He smiled, “Well now, isn’t that sweet of you. Now, tell me why you’re really here.”
I slowly made my way over to him and patted him on the back. “Well, me tell you about it.” My arm swung around with every ounce of force in my body.
I pitched my icy weapon into the fireplace and left without closing the door. I drove down the street and went into a bar and got very drunk.
The police questioned me and never suspected me after I told them our partnership had been dissolved.
Three days later I attended the funeral. I was the last person to leave the church. As I walked out, I stopped on the top step to watch the hearse drive away. I reached back to pull my collar up to shield myself from the cold wind when a cold crystal clear icicle fellow from the eaves of the church and slid down my back.
p.13 Capital City Star
January 2, 1973
Robert C. Johnson died today in front of St. Peter’s Catholic Church of a heart attack. He was attending the funeral of his former business partner, David R. Brown, who was mysteriously murdered earlier this week.
The header on the original manuscript says it was for English VI, March 16, 1970.
The teachers notes written by hand in red ink on the story worth follows…
On the front cover she wrote “Very clever story-Good use of words. Good introduction A-”
There were numerous spelling errors such as spelling “always” as “allways”. As she read the story to the class she said to me “You know better than that.” The truth was I didn’t. I’m a terrible speller.
On the last page she wrote “I like the ‘irony of fate’ending.”
Then she attached a handwritten note as follows…
This is a great story! You have a natural knack for telling a tale. This one is suspenseful and well organized. Your sentences and phrases are well formed.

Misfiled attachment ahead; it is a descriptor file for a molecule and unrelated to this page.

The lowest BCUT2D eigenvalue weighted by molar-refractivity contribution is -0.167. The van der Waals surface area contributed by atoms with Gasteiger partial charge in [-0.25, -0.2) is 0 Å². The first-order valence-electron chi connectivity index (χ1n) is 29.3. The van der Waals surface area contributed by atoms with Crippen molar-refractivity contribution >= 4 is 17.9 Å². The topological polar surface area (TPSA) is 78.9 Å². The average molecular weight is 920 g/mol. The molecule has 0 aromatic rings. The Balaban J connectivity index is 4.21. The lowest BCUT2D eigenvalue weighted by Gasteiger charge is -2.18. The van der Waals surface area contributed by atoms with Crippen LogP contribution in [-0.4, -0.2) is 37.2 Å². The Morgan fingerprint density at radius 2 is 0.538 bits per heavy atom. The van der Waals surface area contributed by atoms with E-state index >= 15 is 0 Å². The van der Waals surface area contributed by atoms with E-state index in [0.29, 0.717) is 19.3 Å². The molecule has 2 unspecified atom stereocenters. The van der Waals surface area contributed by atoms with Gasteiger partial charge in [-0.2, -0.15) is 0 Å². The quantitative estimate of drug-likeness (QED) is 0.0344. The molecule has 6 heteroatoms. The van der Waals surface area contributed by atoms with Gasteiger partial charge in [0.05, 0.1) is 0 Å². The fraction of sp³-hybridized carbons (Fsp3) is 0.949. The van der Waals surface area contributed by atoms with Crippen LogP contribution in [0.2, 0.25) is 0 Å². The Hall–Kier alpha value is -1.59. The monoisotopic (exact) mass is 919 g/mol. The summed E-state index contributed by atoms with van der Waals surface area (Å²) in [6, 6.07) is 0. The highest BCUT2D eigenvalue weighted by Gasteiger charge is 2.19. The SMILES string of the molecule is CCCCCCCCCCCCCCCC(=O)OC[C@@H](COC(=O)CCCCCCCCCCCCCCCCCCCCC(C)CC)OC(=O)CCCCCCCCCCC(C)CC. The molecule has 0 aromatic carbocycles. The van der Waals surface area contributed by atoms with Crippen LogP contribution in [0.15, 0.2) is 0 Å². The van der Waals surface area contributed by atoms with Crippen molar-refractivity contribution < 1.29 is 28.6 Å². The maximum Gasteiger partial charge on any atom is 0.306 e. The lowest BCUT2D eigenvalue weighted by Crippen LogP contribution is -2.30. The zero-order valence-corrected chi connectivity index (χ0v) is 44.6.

The “better mouse trap” gimmick is worth repeating or at least mentioning, a second time.
About the title – Why not “A Partnership Dissolves”, using of course, a play on the word “dissolved.”
As for myself, I prefer the story to end with – “… our partnership had been dissolved.”
Knowing when to quit is a neat trick to learn.
Many thanks for sharing your story. You have the potential for a “selling” author.Mrs. Allen
I had remembered her saying to me in person that I could’ve shortened the ending and repeated the comment “know when to quit.” But I seem to recall in person she simply suggested leaving off the news article and ending it with the icicle down the back. But her notes say that it should end after the police questioned me. On the other hand she liked the ironic ending so that speaks to leaving at least the irony and perhaps cutting the news article.
One other item after discovering this actual copy of the story… I was positive that I had used the phrase “recombinant DNA” as a technobabble catchphrase for the way that the poison worked. I was surprised it wasn’t there. It was a sort of genetic solution but I didn’t use that phrase which was a big catchphrase in 1970 in the world of genetics.
So there it is. My first great work of science fiction mystery published online for the first time ever in broad public. I hope you enjoyed it.